Now the students share their understanding from the explore section. This is the perfect time to help students develop their communication skills, and engage them in scientific discourse. As students begin talking they learn to bounce ideas off each other and build upon their peers' ideas.
To get them talking I say, "Please tell your partner what information you highlighted, and what plants need to survive." After I listen I ask, "Will a volunteer please share with the group across the table." Now, we have had partner talk, table talk, and I want to encourage a class discussion. I begin again, "Will a volunteer please share what you have learned about what plants need to survive?" Then I ask, "Will somebody add to that?" This is my way of getting my students to talk about science. It does take practice, but with consistent practice first graders really become excellent at communicating. I often restate what they say in a complete sentence and ask them to repeat it. Many ELL really just need many experiences talking in complete sentences.
Now the students are going to take their knowledge of what plants need to survive and plant their very own seed. Based on their new knowledge, they must determine what type of soil to use, where to put the plant, how much water to give it, and how deep to plant the seed. I also read the seed packet information to share the specific needs for their seed, and I am using the bean. The bean is an easy plant to grow.
I distribute the seeds, water, and cups. Then I give the students the choices of how to plant the seed, where to plant it, and how to plant it. The location choices could be on the window seal: plants or on the teachers desk. I am going to ask, "Why?" This lets students explain their reasonings. By asking the students to elaborate and justify why they chose to put their seeds on by the window I am expecting to hear them reflect upon evidence in the text. "This is where there is the most light in our room." We actually put them on a cart by the window seal, because there is a cool draft there and the concrete blocks are cold.
Over the next few weeks we actually chart: plant observations and document the data on each child's plant. The chart has their choices on it, so we can determine which choices ended up growing the biggest plant. But, I thought it would be fun to add some predicting to the lesson. I had one child plant two seeds that are my mystery seeds. Each day the student predict what the mystery seed is based on their observations of the seed packets of carrots and parsley. These two have very different leaves, so the class can have an answer in at least two weeks about which plant is which. By incorporating predicting into our lesson I am increasing the level of higher order thinking, and teaching students to make predicitons based on evidence.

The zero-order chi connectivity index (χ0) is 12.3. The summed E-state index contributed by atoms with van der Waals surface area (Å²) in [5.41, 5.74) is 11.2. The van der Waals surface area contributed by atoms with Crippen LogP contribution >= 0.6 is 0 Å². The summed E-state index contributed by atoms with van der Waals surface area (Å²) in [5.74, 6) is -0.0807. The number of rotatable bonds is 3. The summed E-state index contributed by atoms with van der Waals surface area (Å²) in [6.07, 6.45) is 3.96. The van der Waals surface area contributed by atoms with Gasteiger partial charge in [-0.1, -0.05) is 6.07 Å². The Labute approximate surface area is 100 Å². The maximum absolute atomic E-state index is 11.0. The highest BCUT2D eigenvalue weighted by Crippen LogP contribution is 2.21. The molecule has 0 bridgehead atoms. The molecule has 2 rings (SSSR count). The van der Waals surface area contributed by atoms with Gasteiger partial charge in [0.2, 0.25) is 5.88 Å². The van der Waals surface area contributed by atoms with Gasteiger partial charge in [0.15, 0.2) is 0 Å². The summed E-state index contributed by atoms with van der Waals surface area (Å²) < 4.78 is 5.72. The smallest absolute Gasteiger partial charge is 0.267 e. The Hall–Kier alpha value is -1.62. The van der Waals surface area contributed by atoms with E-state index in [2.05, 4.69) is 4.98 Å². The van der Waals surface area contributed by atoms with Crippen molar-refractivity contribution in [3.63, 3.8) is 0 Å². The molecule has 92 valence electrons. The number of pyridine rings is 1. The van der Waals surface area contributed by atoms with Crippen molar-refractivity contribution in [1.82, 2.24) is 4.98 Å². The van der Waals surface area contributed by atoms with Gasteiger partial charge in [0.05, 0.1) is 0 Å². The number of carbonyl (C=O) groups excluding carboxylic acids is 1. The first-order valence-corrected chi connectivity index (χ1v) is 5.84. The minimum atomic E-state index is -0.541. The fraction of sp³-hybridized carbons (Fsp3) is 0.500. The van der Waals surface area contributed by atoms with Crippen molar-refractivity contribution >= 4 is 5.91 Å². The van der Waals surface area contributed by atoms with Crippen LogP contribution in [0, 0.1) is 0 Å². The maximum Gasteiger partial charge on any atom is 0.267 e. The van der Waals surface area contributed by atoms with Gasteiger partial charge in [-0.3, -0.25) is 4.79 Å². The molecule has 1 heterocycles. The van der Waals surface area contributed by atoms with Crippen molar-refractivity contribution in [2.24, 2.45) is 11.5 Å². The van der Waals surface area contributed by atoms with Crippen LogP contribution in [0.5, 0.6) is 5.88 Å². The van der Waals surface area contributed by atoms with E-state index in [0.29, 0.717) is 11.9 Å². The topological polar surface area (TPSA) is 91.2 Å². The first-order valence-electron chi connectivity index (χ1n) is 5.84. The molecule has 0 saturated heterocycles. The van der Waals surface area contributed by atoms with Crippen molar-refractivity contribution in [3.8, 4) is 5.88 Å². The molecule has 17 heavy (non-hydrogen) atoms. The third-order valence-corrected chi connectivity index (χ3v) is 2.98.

This is the time in the lesson when the students present their work, and they evaluate: peer evaluation the decisions of their peers. The students present their choices about how they planted their seed, what soil they chose, how much water to give the plant, and where they choose to place it in the room. This is when the students really have to orally defend their choices, but the students listening also practice evaluating the content. Both skills require higher order thinking and engage students in an activity that really helps them develop a deep conceptual understanding.
As I think about assessing the class, I am looking to see that they chose to plant the seed based on the guidelines in the text from the explore section. Students need to learn to base their decisions and argument on evidence presented in a text. I use a simple spreadsheet to document who has presented, given peer feedback, and needs work on their speaking and listening skills.